This article's lead section does not adequately summarize key points of its contents. Please consider expanding the lead to provide an accessible overview of all important aspects of the article. Please discuss this issue on the article's talk page. (June 2019)
Bierlein government

cabinet of Austria
2019
Date formed3 June 2019 (2019-06-03)
People and organisations
Appointed byAlexander Van der Bellen
ChancellorBrigitte Bierlein
Vice-ChancellorClemens Jabloner
Status in legislatureTechnocratic cabinet
No. of ministers11
History
PredecessorKurz

The Bierlein government (German: Bundesregierung Bierlein) is the current interim government of Austria. It was sworn in on 3 June 2019, following the termination of the Kurz government in the aftermath of the Ibiza affair. It is the first purely technocratic government in Austria, the first interim government after a successful motion of no confidence, and Bierlein is the first female Chancellor of Austria.

Background

Main article: Ibiza affair § Aftermath

The previous Kurz government was a coalition government between the conservative Austrian People's Party (ÖVP) and the right-wing Freedom Party of Austria (FPÖ). In May 2019, following the Ibiza affair, vice chancellor and Freedom Party leader, Heinz-Christian Strache, and his deputy, Johann Gudenus, both resigned from all of their offices.[1] People's Party Chancellor Sebastian Kurz called for new elections in September 2019.[2] However, Kurz petitioned Federal President Alexander Van der Bellen to additionally remove the controversial[3][4][5] FPÖ Minister of the Interior, Herbert Kickl, from office. This caused all other FPÖ ministers to reisgn from their ministries as well.[6][7]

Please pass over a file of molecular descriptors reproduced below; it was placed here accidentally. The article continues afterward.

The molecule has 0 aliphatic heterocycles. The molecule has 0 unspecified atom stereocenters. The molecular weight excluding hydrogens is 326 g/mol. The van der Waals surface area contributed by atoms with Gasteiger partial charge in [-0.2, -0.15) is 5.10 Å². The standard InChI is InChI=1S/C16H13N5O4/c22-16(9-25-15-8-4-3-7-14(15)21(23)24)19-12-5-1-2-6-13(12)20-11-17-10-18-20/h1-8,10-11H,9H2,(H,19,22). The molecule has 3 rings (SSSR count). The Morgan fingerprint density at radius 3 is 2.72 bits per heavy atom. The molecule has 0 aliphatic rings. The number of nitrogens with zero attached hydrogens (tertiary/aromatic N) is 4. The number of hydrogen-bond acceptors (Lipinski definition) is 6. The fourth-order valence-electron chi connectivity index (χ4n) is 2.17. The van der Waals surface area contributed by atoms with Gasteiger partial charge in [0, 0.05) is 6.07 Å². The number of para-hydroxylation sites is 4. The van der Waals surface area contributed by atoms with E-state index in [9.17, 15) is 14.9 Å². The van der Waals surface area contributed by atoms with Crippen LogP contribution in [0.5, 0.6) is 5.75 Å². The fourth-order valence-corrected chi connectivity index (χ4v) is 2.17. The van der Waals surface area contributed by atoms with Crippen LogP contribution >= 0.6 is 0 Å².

As a result, the government was no longer supported by a majority of MPs, and was removed in republican Austria's first successful vote of no confidence.[8] President Van der Bellen appointed Brigitte Bierlein, then head of the Constitutional Court, as interim chancellor. Following the Austrian constitution, she then picked the rest of the ministers, subject to the president's approval.

Significance

See also: List of chancellors of Austria and Constitution of Austria

While Austria has a directly elected president who is legally allowed to appoint anybody they see fit as Chancellor, the National Council's ability to pass a motion of no confidence means that Austrian governments effectively still require confidence of supply, like in purely parliamentary democracies. Even though coalition governments have, in the past, often failed, they usually remained in office until the next government was elected and appointed. A technocratic government was sometimes mentioned as a possible alternative to partisan coalition governments, but beyond the occasional appointment of independent experts to select ministries, the idea was dismissed as unrealistic due to aforementioned confidence requirements.